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Elizabeth Gilbert on the Transience of the Creative Genius

In her 2009 TED talk titled Your Elusive Creative Genius, Elizabeth Gilbert shared an idea about creativity, geniuses and ideas.

She argued that according to some ancient philosophies, in alignment with her own belief, but against contemporary definitions, no human is ‘genius,’ but there are ‘genies’ (in Roman culture) or ‘daemons’ (in Greek culture) out there and they are the ones really manifesting creativity and intelligence and all in that person. And by implication, no one can do anything of significance by herself, without the help of the genies/daemons.

…the Romans did not actually think that a genius was a particularly clever individual.They believed that a genius was this, sort of magical divine entity, who was believed to literally live in the walls of an artist’s studio, kind of like Dobby the house elf, and who would come out and sort of invisibly assist the artist with their work and would shape the outcome of that work… this is how people thought about creativity in the West for a really long time.

Talk of inspirations (which comes from the genies) and vessels (the humans, into which the inspirations come for manifestation). The result of such mechanism includes such creative works as poetry, fiction, paintings, folklore and even (you know) computer software. Pester me to give one more example and I’ll include any of the many religious holy books.

Liz strongly stood for this perspective, against the contemporary perspective on the source of creativity which posited that artist can be referred to as genius rather than having a genius. “I think that was a huge error”, she said, I think the pressure of that has been killing off our artists for the last 500 years.”:

…the Renaissance came and everything changed, and we had this big idea, and the big idea was, let’s put the individual human being at the center of the universe above all gods and mysteries, and there’s no more room for mystical creatures who take dictation from the divine. And it’s the beginning of rational humanism, and people started to believe that creativity came completely from the self of the individual.And for the first time in history, you start to hear people referring to this or that artist as being a genius,rather than having a genius.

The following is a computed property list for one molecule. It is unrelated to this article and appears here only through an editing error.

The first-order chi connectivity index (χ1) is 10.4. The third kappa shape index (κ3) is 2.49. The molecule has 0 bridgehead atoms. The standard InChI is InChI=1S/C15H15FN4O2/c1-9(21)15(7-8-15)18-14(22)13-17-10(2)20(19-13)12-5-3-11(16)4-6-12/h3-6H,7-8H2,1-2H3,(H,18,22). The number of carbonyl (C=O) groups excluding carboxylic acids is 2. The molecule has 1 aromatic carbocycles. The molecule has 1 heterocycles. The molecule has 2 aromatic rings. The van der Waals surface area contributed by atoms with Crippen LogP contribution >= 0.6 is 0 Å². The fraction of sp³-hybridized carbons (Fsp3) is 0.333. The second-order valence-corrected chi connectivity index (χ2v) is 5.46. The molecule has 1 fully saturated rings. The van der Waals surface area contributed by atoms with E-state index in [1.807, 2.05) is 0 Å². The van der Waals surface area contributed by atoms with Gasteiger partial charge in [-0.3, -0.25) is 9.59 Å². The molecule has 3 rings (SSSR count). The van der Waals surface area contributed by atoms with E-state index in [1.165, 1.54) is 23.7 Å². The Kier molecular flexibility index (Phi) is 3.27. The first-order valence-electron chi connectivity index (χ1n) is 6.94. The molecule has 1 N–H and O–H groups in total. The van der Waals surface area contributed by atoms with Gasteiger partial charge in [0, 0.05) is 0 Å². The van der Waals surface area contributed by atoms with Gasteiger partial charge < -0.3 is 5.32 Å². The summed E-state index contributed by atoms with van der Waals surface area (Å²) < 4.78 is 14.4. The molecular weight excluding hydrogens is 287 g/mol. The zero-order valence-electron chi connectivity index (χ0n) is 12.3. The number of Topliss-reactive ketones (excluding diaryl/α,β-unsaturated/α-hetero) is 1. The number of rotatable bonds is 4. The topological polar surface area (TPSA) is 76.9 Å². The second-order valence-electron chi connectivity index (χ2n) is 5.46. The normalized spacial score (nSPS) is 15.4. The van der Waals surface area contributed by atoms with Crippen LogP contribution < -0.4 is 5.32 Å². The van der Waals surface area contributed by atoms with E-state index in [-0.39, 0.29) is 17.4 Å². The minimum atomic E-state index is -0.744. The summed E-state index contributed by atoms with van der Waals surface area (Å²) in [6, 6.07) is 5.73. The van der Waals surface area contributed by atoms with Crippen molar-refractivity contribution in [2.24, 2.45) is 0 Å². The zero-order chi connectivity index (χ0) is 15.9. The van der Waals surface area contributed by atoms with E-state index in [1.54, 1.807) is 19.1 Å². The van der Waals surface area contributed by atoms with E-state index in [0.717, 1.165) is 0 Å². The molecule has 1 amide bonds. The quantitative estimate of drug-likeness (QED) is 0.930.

And I got to tell you, I think that was a huge error. You know, I think that allowing somebody, one mere person to believe that he or she is like, the vessel, you know, like the font and the essence and the source of all divine, creative, unknowable, eternal mystery is just a smidge too much responsibility to put on one fragile, human psyche. It’s like asking somebody to swallow the sun. It just completely warps and distorts egos, and it creates all these unmanageable expectations about performance. And I think the pressure of that has been killing off our artists for the last 500 years.

As a result of this, Liz assumes a correction of diction for individuals freely willing to take to it. She says rather than say, “I came up with an idea,” you could rather say, “an idea came to me,” because ideas are actually given to us or imparted into us by those elusive external forces. Nothing in us generates ideas or skills by itself, but the ideas are generated into us. So that even if we seem to have this idea from within, it’s only because it had been given to us from without.

One good reason to think this way is that it helps creative people to sort of manage the inherent emotional risk of creativity. It will result that if you did a job which later turn out great, it’s not entirely to your credit but also to the credit of the genius that inspired you; and if on the other hand, you did an awful job, it’s not entirely your fault, part of the blame goes to the ‘lame genius’ that inspired you.

A repercussion of this is that creative people can now be justified in applying the “do your best and leave the rest” mentality. When you are faced with a task just tell yourself: I’m gonna put my all into this and I’m gonna expect the genius to do its part too and if anything go wrong I’ll know it’s not just about me but about the genie too.

You know, I think that allowing somebody, one mere person to believe that he or she is like, the vessel, you know, like the fount and the essence and the source of all divine, creative, unknowable, eternal mystery is just a smidge too much responsibility to put on one fragile, psyche. It’s like asking somebody to swallow the sun. It just completely warps and distorts egos, and it creates all these unmanageable expectations about performance.

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